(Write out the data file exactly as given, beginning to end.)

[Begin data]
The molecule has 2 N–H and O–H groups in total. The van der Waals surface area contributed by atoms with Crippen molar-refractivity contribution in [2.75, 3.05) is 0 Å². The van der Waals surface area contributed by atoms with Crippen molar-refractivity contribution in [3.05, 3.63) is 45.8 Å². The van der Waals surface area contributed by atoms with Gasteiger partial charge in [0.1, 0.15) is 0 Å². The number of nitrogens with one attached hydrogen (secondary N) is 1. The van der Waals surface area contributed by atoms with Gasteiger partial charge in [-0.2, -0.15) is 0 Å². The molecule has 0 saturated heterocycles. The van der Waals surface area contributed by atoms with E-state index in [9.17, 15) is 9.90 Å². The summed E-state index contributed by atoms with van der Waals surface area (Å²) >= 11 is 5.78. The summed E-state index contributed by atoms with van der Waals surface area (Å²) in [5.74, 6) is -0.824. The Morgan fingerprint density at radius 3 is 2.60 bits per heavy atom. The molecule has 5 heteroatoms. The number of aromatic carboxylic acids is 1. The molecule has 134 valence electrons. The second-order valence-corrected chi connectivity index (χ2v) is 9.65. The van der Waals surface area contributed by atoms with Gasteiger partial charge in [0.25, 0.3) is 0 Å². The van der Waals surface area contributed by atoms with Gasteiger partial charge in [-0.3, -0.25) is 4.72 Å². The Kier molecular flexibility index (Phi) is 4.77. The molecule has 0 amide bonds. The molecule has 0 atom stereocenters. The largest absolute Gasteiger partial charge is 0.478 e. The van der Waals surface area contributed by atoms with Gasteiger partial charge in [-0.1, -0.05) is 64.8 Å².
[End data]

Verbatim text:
The molecule has 2 N–H and O–H groups in total. The van der Waals surface area contributed by atoms with Crippen molar-refractivity contribution in [2.75, 3.05) is 0 Å². The van der Waals surface area contributed by atoms with Crippen molar-refractivity contribution in [3.05, 3.63) is 45.8 Å². The van der Waals surface area contributed by atoms with Gasteiger partial charge in [0.1, 0.15) is 0 Å². The number of nitrogens with one attached hydrogen (secondary N) is 1. The van der Waals surface area contributed by atoms with Gasteiger partial charge in [-0.2, -0.15) is 0 Å². The molecule has 0 saturated heterocycles. The van der Waals surface area contributed by atoms with E-state index in [9.17, 15) is 9.90 Å². The summed E-state index contributed by atoms with van der Waals surface area (Å²) >= 11 is 5.78. The summed E-state index contributed by atoms with van der Waals surface area (Å²) in [5.74, 6) is -0.824. The Morgan fingerprint density at radius 3 is 2.60 bits per heavy atom. The molecule has 5 heteroatoms. The number of aromatic carboxylic acids is 1. The molecule has 134 valence electrons. The second-order valence-corrected chi connectivity index (χ2v) is 9.65. The van der Waals surface area contributed by atoms with Gasteiger partial charge in [0.25, 0.3) is 0 Å². The van der Waals surface area contributed by atoms with Gasteiger partial charge in [-0.3, -0.25) is 4.72 Å². The Kier molecular flexibility index (Phi) is 4.77. The molecule has 0 amide bonds. The molecule has 0 atom stereocenters. The largest absolute Gasteiger partial charge is 0.478 e. The van der Waals surface area contributed by atoms with Gasteiger partial charge in [-0.1, -0.05) is 64.8 Å².